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Nurturing Independence


    The independent advantage starts in year one, and accelerates all the way through ATEA College. We use the primary years to teach subject knowledge, laying down the disciplined patterns of Maths and written expression early and deep.

    Our students enter secondary education with a good dose of Kiwi resilience so they can handle its tough demands. We show them how to get ahead and they love it.   

‘The problem isn't that Johnny can't read. The problem isn't even that Johnny can't think. The problem is that Johnny doesn't know what thinking is; he confuses it with feeling.’*   

*Thomas Sowell, Inside American Education.

Our Staff

2017.3 #46.1.jpeg
Eunice Hall
Carey College male teacher small smiling
Glenn Stewart
Carey College female teacher small smiling
Lisa-Marie Teariki
Helen Lien

Our Latest ERO Report

The ERO (Education Review Office) is the Government agency responsible for ensuring schools comply with the law (measured against specific criteria of "suitability" for registration).  At the same time, ERO Reports (produced every 3-5 years) can give an insight into the character and quality of a school. Here are extracts from our most recent (2019) Report.

Carey College ERO report

The school meets the curriculum criterion for registration. The school’s intent of ‘nurturing in excellence and knowledge' is developed through a curriculum that is aligned and integrated with the Cambridge International Curriculum at all levels of the school.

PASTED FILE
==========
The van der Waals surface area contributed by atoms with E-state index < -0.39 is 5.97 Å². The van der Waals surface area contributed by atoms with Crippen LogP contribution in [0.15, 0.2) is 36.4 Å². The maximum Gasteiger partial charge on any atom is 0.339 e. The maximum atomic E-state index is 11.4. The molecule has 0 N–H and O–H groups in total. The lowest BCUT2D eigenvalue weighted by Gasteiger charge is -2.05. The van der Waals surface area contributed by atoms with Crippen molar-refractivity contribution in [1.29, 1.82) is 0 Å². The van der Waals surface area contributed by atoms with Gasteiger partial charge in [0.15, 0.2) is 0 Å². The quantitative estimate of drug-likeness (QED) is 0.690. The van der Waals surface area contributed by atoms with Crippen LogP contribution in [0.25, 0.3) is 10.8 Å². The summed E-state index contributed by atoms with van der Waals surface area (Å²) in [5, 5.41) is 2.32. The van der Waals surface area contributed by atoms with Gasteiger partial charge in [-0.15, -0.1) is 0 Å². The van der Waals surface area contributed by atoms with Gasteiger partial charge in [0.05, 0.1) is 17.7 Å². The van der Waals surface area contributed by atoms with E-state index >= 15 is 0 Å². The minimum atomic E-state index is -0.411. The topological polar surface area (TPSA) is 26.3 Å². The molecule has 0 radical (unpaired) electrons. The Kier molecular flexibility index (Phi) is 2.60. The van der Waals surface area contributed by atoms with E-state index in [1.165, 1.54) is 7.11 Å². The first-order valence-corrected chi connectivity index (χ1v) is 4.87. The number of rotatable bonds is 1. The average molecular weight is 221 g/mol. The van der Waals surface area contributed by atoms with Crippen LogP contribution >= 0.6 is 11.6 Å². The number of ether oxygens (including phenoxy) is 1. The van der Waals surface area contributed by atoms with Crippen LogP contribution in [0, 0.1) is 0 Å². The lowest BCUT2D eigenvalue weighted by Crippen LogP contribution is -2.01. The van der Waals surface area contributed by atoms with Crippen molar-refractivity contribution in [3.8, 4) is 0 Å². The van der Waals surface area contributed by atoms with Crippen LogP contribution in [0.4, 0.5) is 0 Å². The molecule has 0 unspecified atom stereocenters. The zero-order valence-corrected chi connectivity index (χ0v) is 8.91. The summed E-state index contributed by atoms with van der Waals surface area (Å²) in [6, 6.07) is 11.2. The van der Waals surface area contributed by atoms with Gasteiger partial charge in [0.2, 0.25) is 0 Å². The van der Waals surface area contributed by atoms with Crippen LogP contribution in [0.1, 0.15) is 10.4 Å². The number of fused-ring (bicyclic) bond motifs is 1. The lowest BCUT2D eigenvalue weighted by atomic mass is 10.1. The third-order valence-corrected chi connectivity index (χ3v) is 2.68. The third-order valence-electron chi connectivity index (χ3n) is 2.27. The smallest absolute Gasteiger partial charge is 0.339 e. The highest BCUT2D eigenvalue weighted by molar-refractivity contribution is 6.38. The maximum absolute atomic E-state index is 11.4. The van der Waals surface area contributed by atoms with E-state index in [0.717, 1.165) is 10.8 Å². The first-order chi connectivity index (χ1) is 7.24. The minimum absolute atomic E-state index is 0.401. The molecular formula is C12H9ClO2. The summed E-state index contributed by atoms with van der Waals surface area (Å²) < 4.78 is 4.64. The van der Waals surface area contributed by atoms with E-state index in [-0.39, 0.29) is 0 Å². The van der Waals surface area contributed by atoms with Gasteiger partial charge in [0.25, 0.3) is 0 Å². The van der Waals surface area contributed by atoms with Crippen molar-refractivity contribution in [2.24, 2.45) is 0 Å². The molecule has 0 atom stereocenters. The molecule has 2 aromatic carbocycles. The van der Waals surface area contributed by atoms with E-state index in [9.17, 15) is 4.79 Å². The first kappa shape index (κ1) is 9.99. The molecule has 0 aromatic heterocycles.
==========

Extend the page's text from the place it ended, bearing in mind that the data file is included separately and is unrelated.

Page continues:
Fostering students’ understanding of a sense of care for oneself, each other, and the community is central to the curriculum. Parents are well informed about the curriculum and its intentions and goals. They have regular formal and informal opportunities to engage with teachers about their child’s progress and achievement over time. Senior students are supported in identifying and pursuing relevant learning pathways.


The school has suitable standards for tuition across the curriculum. Teachers know their students well and personalise programmes appropriately for their individual learning requirements in multi-level classrooms. Formal structured teaching, complemented by individual attention from teachers, provides students with clarity about learning and behaviour expectations. Relationships between teachers and students are positive and respectful.


Staffing is suitable for the size of the school and the range of age levels of the students. The school employs registered teachers with a commitment to the Christian ethos of the school. Relevant professional development opportunities support teachers to grow their practice, both personally and collectively. The school uses the skills of experienced tutors and accesses external providers to support learning programmes as required.

The school premises and equipment are suitable for delivering the school’s curriculum and catering for the numbers and age range of students. The school is well equipped to support practical classes, particularly in sciences and visual arts. Information and communication technologies are used flexibly throughout students’ personalised programmes. The school’s resources are complemented by access to and use of community facilities.


The school is signatory to the Education (Pastoral Care of International Students) Code of Practice 2016 (the Code). The school has attested that it complies with all aspects of the Code. International students are well supported in their academic progress and achievement through a personalised approach. They are well integrated into all aspects of the school community.


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